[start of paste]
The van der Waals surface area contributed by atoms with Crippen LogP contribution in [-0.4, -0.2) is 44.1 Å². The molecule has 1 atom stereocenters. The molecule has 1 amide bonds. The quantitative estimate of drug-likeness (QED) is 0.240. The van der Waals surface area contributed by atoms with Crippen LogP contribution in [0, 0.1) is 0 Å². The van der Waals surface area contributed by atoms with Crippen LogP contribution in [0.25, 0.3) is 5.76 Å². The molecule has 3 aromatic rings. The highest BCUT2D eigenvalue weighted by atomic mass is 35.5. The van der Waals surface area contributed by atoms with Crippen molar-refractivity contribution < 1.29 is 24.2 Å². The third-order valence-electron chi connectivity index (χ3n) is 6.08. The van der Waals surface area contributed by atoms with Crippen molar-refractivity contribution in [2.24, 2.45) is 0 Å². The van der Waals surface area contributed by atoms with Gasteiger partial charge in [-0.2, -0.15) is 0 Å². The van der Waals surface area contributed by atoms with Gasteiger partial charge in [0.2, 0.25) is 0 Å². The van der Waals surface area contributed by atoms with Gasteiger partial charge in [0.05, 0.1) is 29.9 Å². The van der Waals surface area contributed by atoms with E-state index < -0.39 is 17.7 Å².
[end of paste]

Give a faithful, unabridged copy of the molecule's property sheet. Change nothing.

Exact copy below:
The van der Waals surface area contributed by atoms with Crippen LogP contribution in [-0.4, -0.2) is 44.1 Å². The molecule has 1 atom stereocenters. The molecule has 1 amide bonds. The quantitative estimate of drug-likeness (QED) is 0.240. The van der Waals surface area contributed by atoms with Crippen LogP contribution in [0, 0.1) is 0 Å². The van der Waals surface area contributed by atoms with Crippen LogP contribution in [0.25, 0.3) is 5.76 Å². The molecule has 3 aromatic rings. The highest BCUT2D eigenvalue weighted by atomic mass is 35.5. The van der Waals surface area contributed by atoms with Crippen molar-refractivity contribution < 1.29 is 24.2 Å². The third-order valence-electron chi connectivity index (χ3n) is 6.08. The van der Waals surface area contributed by atoms with Crippen molar-refractivity contribution in [2.24, 2.45) is 0 Å². The van der Waals surface area contributed by atoms with Gasteiger partial charge in [-0.2, -0.15) is 0 Å². The van der Waals surface area contributed by atoms with Gasteiger partial charge in [0.2, 0.25) is 0 Å². The van der Waals surface area contributed by atoms with Gasteiger partial charge in [0.05, 0.1) is 29.9 Å². The van der Waals surface area contributed by atoms with E-state index < -0.39 is 17.7 Å².